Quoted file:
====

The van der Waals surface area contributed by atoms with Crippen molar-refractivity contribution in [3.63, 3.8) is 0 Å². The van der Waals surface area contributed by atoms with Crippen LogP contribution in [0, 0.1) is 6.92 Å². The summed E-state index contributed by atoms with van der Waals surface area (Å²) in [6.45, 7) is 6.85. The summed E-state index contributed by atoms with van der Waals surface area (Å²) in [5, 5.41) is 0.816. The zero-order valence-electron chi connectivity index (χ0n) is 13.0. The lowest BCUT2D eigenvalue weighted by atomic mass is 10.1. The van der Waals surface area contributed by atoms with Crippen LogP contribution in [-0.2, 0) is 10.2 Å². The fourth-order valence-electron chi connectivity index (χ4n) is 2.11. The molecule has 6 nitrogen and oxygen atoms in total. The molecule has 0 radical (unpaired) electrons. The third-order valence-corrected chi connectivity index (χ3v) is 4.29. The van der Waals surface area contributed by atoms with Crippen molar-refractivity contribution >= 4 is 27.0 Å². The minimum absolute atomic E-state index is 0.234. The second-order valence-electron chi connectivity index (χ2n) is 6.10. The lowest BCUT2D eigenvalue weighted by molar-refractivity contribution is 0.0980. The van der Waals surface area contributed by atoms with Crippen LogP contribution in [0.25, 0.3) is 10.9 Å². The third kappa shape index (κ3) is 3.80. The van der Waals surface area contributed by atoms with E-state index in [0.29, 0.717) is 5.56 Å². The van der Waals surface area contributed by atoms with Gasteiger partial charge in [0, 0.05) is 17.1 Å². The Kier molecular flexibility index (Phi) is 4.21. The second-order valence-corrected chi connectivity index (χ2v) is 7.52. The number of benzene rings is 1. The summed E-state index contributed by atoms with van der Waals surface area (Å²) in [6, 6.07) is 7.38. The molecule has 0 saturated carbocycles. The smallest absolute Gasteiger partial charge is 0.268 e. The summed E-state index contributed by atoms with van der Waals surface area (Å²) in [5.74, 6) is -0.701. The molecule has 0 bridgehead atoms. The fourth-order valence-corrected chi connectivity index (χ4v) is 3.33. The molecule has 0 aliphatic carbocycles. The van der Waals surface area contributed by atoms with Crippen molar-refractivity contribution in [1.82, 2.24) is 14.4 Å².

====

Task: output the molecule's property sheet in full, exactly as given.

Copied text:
The van der Waals surface area contributed by atoms with Crippen molar-refractivity contribution in [3.63, 3.8) is 0 Å². The van der Waals surface area contributed by atoms with Crippen LogP contribution in [0, 0.1) is 6.92 Å². The summed E-state index contributed by atoms with van der Waals surface area (Å²) in [6.45, 7) is 6.85. The summed E-state index contributed by atoms with van der Waals surface area (Å²) in [5, 5.41) is 0.816. The zero-order valence-electron chi connectivity index (χ0n) is 13.0. The lowest BCUT2D eigenvalue weighted by atomic mass is 10.1. The van der Waals surface area contributed by atoms with Crippen LogP contribution in [-0.2, 0) is 10.2 Å². The fourth-order valence-electron chi connectivity index (χ4n) is 2.11. The molecule has 6 nitrogen and oxygen atoms in total. The molecule has 0 radical (unpaired) electrons. The third-order valence-corrected chi connectivity index (χ3v) is 4.29. The van der Waals surface area contributed by atoms with Crippen molar-refractivity contribution >= 4 is 27.0 Å². The minimum absolute atomic E-state index is 0.234. The second-order valence-electron chi connectivity index (χ2n) is 6.10. The lowest BCUT2D eigenvalue weighted by molar-refractivity contribution is 0.0980. The van der Waals surface area contributed by atoms with Crippen LogP contribution in [0.25, 0.3) is 10.9 Å². The third kappa shape index (κ3) is 3.80. The van der Waals surface area contributed by atoms with E-state index in [0.29, 0.717) is 5.56 Å². The van der Waals surface area contributed by atoms with Gasteiger partial charge in [0, 0.05) is 17.1 Å². The Kier molecular flexibility index (Phi) is 4.21. The second-order valence-corrected chi connectivity index (χ2v) is 7.52. The number of benzene rings is 1. The summed E-state index contributed by atoms with van der Waals surface area (Å²) in [6, 6.07) is 7.38. The molecule has 0 saturated carbocycles. The smallest absolute Gasteiger partial charge is 0.268 e. The summed E-state index contributed by atoms with van der Waals surface area (Å²) in [5.74, 6) is -0.701. The molecule has 0 bridgehead atoms. The fourth-order valence-corrected chi connectivity index (χ4v) is 3.33. The molecule has 0 aliphatic carbocycles. The van der Waals surface area contributed by atoms with Crippen molar-refractivity contribution in [1.82, 2.24) is 14.4 Å².